Professor Chris Stringer, research leader Human Evolution at the Natural History Museum, who was not involved in the study, said: “The Zlatý kůň partial skull and skeleton were discovered in 1950, and are believed to be only about 15,000 years old.

According to new analyzes of the woman’s skull, the radiocarbon has been dated to about 34,000 years old, but genomic data suggests it is ultimately 10,000 years older than that, and may be one of the oldest modern humans known to date from Eurasia. to be.’

Last year, researchers discovered human remains in a Bulgarian cave called Bacho Kiro that they said likely lived alongside Neanderthals.

The cave was first discovered and excavated in the 1970s and is located five kilometers from the town of Dryanovo.

Pictured, the intact tooth of a person found in Bacho Kiro Cave in Bulgaria.  Genome-wide data on this person indicates that he had a Neanderthal ancestor who lived less than six generations before

Pictured, the intact tooth of a person found in Bacho Kiro Cave in Bulgaria.  Genome-wide data on this person indicates that he had a Neanderthal ancestor who lived less than six generations before

Pictured, the intact tooth of a person found in Bacho Kiro Cave in Bulgaria. Genome-wide data on this person indicates that he had a Neanderthal ancestor who lived less than six generations before

Pictured, the entrance to the Bacho Kiro cave.  The digs are just inside the entrance and on the left.  The cave extends for 3 km and is a popular tourist destination

Pictured, the entrance to the Bacho Kiro cave.  The digs are just inside the entrance and on the left.  The cave extends for 3 km and is a popular tourist destination

Pictured, the entrance to the Bacho Kiro cave. The digs are just inside the entrance and on the left. The cave extends for 3 km and is a popular tourist destination

A study also published today in the journal Nature revealed more insight into these remains and found that they lived between 45,930 and 42,580 years ago.

This finding supports last year’s claims that humans likely lived alongside Neanderthals for millennia before our cousin went extinct about 40,000 years ago.

Analysis of their genomes showed that the three oldest humans buried in the cave have more than three percent Neanderthal DNA in their genomes.

Analysis of the fossilized human remains found that the humans regularly hunted bison and deer, while also turning animals’ teeth into fashion accessories – something Neanderthals are known to have done too.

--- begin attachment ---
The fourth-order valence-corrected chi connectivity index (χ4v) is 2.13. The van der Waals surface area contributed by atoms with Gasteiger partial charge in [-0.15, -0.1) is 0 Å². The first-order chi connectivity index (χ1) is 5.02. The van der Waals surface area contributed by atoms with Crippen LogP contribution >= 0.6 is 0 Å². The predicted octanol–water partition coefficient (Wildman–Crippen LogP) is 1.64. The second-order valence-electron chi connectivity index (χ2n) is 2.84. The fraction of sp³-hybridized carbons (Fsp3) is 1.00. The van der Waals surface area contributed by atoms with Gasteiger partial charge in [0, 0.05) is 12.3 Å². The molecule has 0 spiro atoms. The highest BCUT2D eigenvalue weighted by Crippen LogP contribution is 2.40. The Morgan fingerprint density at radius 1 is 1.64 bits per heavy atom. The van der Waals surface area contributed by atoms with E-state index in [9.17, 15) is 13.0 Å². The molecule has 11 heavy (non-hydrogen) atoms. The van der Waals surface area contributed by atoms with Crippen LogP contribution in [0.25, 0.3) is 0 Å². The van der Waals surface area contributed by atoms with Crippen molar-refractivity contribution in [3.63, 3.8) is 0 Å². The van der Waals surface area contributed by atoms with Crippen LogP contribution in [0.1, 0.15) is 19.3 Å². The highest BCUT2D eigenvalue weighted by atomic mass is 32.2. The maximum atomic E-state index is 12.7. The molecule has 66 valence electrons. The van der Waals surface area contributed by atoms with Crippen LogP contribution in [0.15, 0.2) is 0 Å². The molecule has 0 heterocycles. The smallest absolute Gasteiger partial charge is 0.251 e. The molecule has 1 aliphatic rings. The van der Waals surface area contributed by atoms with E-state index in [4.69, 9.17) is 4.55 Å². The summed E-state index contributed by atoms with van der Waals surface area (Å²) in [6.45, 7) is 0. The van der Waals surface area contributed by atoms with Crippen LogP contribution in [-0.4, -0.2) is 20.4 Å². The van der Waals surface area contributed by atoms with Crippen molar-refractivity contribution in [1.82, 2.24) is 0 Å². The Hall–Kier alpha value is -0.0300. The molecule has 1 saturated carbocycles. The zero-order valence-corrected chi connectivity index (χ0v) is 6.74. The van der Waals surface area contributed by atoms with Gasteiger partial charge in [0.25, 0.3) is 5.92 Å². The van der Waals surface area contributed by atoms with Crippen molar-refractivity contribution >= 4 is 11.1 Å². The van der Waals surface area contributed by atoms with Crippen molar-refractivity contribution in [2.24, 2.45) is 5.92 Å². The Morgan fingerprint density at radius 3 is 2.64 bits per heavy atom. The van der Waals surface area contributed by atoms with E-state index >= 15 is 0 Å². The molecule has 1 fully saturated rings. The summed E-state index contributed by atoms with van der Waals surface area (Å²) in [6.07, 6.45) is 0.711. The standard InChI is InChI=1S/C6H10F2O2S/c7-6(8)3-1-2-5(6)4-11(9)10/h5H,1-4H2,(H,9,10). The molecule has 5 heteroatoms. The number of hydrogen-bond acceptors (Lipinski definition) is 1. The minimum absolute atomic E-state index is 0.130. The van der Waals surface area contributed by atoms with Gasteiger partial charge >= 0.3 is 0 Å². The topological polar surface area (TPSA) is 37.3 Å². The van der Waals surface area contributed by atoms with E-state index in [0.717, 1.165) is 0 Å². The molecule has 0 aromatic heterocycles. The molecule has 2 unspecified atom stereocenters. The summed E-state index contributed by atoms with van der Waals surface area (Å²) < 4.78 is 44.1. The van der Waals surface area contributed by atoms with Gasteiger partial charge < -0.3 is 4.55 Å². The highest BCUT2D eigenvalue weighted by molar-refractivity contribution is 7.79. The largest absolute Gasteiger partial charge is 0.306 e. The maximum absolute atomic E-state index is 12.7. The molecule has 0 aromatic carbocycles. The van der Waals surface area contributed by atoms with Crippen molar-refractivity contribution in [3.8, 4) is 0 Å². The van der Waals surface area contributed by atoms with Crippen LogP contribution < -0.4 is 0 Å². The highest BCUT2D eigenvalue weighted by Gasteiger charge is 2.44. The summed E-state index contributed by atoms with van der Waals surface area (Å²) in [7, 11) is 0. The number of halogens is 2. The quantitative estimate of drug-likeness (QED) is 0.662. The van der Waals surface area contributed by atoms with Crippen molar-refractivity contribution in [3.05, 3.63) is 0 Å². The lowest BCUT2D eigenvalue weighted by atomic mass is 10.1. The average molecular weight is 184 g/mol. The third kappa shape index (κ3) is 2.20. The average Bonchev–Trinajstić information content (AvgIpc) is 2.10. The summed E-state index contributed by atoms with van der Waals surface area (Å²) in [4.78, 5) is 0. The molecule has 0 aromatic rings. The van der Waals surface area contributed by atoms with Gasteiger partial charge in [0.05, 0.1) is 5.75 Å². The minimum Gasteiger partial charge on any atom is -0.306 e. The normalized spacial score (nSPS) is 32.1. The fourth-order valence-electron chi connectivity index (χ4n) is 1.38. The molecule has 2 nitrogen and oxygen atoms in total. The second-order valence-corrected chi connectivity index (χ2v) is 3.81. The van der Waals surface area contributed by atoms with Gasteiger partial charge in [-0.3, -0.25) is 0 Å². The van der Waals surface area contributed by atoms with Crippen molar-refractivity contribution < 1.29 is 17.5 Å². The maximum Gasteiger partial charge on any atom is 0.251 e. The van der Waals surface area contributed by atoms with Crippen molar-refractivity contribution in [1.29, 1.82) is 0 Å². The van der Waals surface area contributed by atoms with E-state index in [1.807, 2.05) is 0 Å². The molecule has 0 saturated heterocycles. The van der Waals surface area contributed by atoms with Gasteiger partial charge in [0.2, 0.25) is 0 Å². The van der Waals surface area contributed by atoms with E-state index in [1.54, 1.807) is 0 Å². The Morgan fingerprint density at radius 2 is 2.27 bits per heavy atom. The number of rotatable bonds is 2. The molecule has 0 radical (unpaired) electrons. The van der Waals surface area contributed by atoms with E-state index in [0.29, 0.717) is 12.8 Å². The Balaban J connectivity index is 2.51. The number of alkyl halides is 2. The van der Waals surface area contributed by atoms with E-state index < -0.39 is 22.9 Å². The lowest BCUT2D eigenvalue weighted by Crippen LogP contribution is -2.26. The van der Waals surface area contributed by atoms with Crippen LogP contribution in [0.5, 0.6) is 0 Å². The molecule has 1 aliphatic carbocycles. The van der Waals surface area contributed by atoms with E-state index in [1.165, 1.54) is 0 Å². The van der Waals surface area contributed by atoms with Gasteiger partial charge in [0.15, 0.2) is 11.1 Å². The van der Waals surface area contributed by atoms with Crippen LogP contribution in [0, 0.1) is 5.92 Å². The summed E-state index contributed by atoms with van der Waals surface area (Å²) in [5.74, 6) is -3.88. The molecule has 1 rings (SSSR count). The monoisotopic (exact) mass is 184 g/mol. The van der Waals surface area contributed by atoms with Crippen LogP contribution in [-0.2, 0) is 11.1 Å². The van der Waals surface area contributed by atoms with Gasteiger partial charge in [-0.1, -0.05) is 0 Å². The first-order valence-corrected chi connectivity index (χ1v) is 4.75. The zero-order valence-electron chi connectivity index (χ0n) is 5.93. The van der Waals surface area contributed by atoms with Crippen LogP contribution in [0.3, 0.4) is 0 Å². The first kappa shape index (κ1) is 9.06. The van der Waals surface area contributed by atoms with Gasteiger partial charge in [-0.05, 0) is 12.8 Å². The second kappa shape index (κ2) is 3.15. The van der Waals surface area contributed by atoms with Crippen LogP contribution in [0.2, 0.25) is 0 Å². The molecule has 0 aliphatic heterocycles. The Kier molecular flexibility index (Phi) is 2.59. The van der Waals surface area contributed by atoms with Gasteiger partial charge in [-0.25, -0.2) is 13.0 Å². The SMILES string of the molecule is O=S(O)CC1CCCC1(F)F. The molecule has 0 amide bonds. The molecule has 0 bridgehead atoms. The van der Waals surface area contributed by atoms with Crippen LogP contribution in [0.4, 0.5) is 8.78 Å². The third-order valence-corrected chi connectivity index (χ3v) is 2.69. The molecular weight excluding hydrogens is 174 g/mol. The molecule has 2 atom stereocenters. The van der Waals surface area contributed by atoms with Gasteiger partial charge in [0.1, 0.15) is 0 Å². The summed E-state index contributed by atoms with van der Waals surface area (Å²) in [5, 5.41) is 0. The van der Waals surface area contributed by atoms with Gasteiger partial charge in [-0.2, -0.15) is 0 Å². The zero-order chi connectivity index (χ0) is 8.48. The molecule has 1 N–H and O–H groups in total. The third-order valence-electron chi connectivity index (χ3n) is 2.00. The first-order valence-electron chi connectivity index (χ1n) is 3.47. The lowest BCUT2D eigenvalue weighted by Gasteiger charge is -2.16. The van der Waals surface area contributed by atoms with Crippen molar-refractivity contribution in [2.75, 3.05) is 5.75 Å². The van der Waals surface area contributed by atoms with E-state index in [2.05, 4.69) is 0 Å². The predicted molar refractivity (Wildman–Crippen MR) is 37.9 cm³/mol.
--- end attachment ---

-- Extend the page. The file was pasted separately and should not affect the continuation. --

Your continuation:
The photo shows excavations in the Bacho Kiro cave.  The front digger records artifacts (each marked with a colored pin).  The barcode bags are for individual artifacts once their position has been recorded with a total station

The photo shows excavations in the Bacho Kiro cave.  The front digger records artifacts (each marked with a colored pin).  The barcode bags are for individual artifacts once their position has been recorded with a total station

The photo shows excavations in the Bacho Kiro cave. The front digger records artifacts (each marked with a colored pin). The barcode bags are for individual artifacts once their position has been recorded with a total station

A map showing the relative dates when people arrived on the different continents, including Europe 45,000 years ago.  All humanity began in Africa and moved beyond it after spreading across the continent for thousands of years

A map showing the relative dates when people arrived on the different continents, including Europe 45,000 years ago.  All humanity began in Africa and moved beyond it after spreading across the continent for thousands of years

A map showing the relative dates when people arrived on the different continents, including Europe 45,000 years ago. All humanity began in Africa and moved beyond it after spreading across the continent for thousands of years

Several cave bear teeth turned into personal jewelry were also discovered at the Bulgarian site.

Professor Stringer adds that the findings indicate that ‘multiple pulses’ of Homo sapiens were spread across Eurasia.

He believes the different waves of Homo sapien colonization would explain why the Zlatý kůň line was not successful. This would also mean that there were several crossing events with Neanderthals, he adds.

TIMELINE OF HOW PEOPLE DEVELOP AND MATCH WITH OTHER HOMINID SPECIES

A million years ago – Homo sapiens (modern humans), Denisovans, Neanderthals and an unidentified ‘ghost’ population had not yet evolved. All that existed was a single common ancestor.

Some theories claim that this could be Homo erectus or Homo heidelbergensis

700,000 to 300,000 years ago – Neanderthals split from the common ancestor to form their own kind and migrated to Western Eurasia

765,000 to 550.00 years ago – Denisovans split and formed their own kind and dominated East Eurasia

130,000 years ago – Common ancestors in Africa evolved into what we recognize today as Homo sapiens

100,000 years ago – A large wave of Homo sapiens migrated from Africa to the Levant

75,000 years ago Neanderthals moved eastward and encountered Denisovans. These two types were then paired.

50,000 years ago – Homo sapiens begins to migrate to Europe

45,000 years ago – Denisovans and Neanderthals mate with Homo sapiens, in Asia and Europe, respectively.

40,000 years ago – Denisovans and Neanderthals became extinct

15,000 years ago – Homo sapiens migrated to America